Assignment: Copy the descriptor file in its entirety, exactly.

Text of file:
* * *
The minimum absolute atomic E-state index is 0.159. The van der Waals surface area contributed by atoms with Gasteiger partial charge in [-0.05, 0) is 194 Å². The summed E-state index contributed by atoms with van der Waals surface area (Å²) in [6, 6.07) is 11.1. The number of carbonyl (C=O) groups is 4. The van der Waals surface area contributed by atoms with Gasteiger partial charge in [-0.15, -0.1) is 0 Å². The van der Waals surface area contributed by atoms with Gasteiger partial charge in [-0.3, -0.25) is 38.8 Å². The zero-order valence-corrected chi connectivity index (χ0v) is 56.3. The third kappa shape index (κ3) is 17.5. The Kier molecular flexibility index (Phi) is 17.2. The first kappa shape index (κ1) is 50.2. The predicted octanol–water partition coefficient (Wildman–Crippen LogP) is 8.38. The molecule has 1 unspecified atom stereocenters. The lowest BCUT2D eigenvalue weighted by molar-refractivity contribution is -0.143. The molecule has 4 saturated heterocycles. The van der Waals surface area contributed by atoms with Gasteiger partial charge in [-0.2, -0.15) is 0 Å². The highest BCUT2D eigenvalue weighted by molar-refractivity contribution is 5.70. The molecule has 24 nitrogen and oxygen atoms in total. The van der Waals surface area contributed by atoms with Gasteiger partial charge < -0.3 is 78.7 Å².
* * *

The minimum absolute atomic E-state index is 0.159. The van der Waals surface area contributed by atoms with Gasteiger partial charge in [-0.05, 0) is 194 Å². The summed E-state index contributed by atoms with van der Waals surface area (Å²) in [6, 6.07) is 11.1. The number of carbonyl (C=O) groups is 4. The van der Waals surface area contributed by atoms with Gasteiger partial charge in [-0.15, -0.1) is 0 Å². The van der Waals surface area contributed by atoms with Gasteiger partial charge in [-0.3, -0.25) is 38.8 Å². The zero-order valence-corrected chi connectivity index (χ0v) is 56.3. The third kappa shape index (κ3) is 17.5. The Kier molecular flexibility index (Phi) is 17.2. The first kappa shape index (κ1) is 50.2. The predicted octanol–water partition coefficient (Wildman–Crippen LogP) is 8.38. The molecule has 1 unspecified atom stereocenters. The lowest BCUT2D eigenvalue weighted by molar-refractivity contribution is -0.143. The molecule has 4 saturated heterocycles. The van der Waals surface area contributed by atoms with Gasteiger partial charge in [-0.2, -0.15) is 0 Å². The highest BCUT2D eigenvalue weighted by molar-refractivity contribution is 5.70. The molecule has 24 nitrogen and oxygen atoms in total. The van der Waals surface area contributed by atoms with Gasteiger partial charge < -0.3 is 78.7 Å².